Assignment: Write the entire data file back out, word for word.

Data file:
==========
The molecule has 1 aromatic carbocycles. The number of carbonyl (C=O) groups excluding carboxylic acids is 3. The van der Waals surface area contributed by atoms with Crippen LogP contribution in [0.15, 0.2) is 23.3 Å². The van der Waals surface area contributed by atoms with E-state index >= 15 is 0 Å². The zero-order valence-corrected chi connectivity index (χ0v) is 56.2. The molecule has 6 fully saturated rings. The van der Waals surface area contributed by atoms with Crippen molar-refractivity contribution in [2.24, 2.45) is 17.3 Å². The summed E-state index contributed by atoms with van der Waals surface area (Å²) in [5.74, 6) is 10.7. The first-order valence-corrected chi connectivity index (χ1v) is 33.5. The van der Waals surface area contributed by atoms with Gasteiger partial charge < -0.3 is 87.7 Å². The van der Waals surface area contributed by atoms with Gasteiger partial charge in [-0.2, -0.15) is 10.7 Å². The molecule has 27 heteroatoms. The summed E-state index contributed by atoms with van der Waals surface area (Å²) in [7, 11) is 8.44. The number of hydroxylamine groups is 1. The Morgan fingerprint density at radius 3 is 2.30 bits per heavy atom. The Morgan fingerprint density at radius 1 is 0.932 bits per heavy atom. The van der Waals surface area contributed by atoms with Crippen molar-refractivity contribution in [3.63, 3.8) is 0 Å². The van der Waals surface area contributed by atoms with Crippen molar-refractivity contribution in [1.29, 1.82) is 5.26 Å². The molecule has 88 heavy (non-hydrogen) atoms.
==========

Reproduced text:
The molecule has 1 aromatic carbocycles. The number of carbonyl (C=O) groups excluding carboxylic acids is 3. The van der Waals surface area contributed by atoms with Crippen LogP contribution in [0.15, 0.2) is 23.3 Å². The van der Waals surface area contributed by atoms with E-state index >= 15 is 0 Å². The zero-order valence-corrected chi connectivity index (χ0v) is 56.2. The molecule has 6 fully saturated rings. The van der Waals surface area contributed by atoms with Crippen molar-refractivity contribution in [2.24, 2.45) is 17.3 Å². The summed E-state index contributed by atoms with van der Waals surface area (Å²) in [5.74, 6) is 10.7. The first-order valence-corrected chi connectivity index (χ1v) is 33.5. The van der Waals surface area contributed by atoms with Gasteiger partial charge < -0.3 is 87.7 Å². The van der Waals surface area contributed by atoms with Gasteiger partial charge in [-0.2, -0.15) is 10.7 Å². The molecule has 27 heteroatoms. The summed E-state index contributed by atoms with van der Waals surface area (Å²) in [7, 11) is 8.44. The number of hydroxylamine groups is 1. The Morgan fingerprint density at radius 3 is 2.30 bits per heavy atom. The Morgan fingerprint density at radius 1 is 0.932 bits per heavy atom. The van der Waals surface area contributed by atoms with Crippen molar-refractivity contribution in [3.63, 3.8) is 0 Å². The van der Waals surface area contributed by atoms with Crippen molar-refractivity contribution in [1.29, 1.82) is 5.26 Å². The molecule has 88 heavy (non-hydrogen) atoms.